The hydrogen that accounts for around 10 per cent of our body mass was formed 13.8 billion years ago
A bay in south-west Japan could become the place on Earth that geologists use to officially establish the start of the Anthropocene, thanks to an abundance of sardine scales that mark humanity's...
Analysis of ancient rock that may have originated in the ocean’s hydrothermal vents suggests Earth’s continental crust emerged 500 million years earlier than scientists thought
A survey done by storm chasers has found that hailstones aren't usually spherical but are an oblong shape called a triaxial ellipsoid, a finding that could improve the models that predict hailstorm...
This extraordinary aerial shot of a recent volcanic eruption near the city of Reykjavik in Iceland shows the fourth fissure to appear during this series of eruptions
Unaware of the effects of radioactivity on the body, Curie and her husband would regularly handle elements without precautions.
Chemist Georg Steinhauser collected pieces of belly-button fluff from his navel, recording their colour and weight
Most land on Earth has been shaped by humans for at least 12,000 years, suggesting low intensity land use is compatible with preserving biodiversity
Despite being commonly known as killer whales, Orcas are actually members of the dolphin family
Seismic activity in Taiwan happens more often during the dry season when the groundwater built up during monsoon season is depleted, leaving Earth’s crust more likely to rebound under stress
The asteroid that hit Earth 66 million years ago eliminated plant-trampling dinosaurs and rained fertilising ash on South America's rainforests, letting flowering plants take over what used to...
French mathematician Sophie Germain thwarted the École Polytechnique’s ban on women by assuming the identity of a male student.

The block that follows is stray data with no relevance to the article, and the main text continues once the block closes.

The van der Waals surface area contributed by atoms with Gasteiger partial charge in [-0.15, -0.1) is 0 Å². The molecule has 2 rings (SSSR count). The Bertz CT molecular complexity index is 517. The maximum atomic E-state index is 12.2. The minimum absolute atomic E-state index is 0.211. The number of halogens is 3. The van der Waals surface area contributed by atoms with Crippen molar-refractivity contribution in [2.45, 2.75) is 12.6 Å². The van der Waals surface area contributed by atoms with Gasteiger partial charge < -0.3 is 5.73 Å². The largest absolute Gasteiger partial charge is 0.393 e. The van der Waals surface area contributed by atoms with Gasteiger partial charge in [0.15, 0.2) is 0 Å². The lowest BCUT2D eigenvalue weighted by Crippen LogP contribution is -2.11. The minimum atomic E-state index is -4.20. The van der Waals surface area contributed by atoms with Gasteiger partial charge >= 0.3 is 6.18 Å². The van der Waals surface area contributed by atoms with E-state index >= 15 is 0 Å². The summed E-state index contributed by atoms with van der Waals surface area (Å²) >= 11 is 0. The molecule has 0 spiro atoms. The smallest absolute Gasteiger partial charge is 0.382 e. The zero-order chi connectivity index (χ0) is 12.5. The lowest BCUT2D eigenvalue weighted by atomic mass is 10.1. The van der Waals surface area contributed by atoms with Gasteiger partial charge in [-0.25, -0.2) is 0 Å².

Stunning images of a Kenyan farmer fighting off historically huge locust swarms, and a woman receiving her first hug in months are among the nominees in this year's World Press Photo Contest
Triassic dinosaurs that existed at the time were much smaller than other contemporary creatures, many not much bigger than a cow
Freak waves cause death and destruction at sea. As climate change looks set to make them more extreme, researchers are scrambling to find ways to predict when and where these killers will strike
The Pacific hemisphere is losing heat from Earth's interior faster than the opposite hemisphere, probably because of where the Pangaea supercontinent was located millions of years ago
Chemical signatures in 3.7-billion-year-old basalt rocks from Greenland support the long-held theory that Earth was once almost entirely molten
We’ve been ravaging the planet’s ecosystems for too long, but crucial decisions this year could be the turning point that help us restore our relationship with nature
From the dramatic decline of Arctic ice to a colourful dinosaur bone and bubble beats, enjoy the winners of the RPS Science Photographer of the Year competition
Seismologists studying earthquake activity off the US coast recorded fin whale songs, which they found can be used to tell the thickness and makeup of Earth’s crust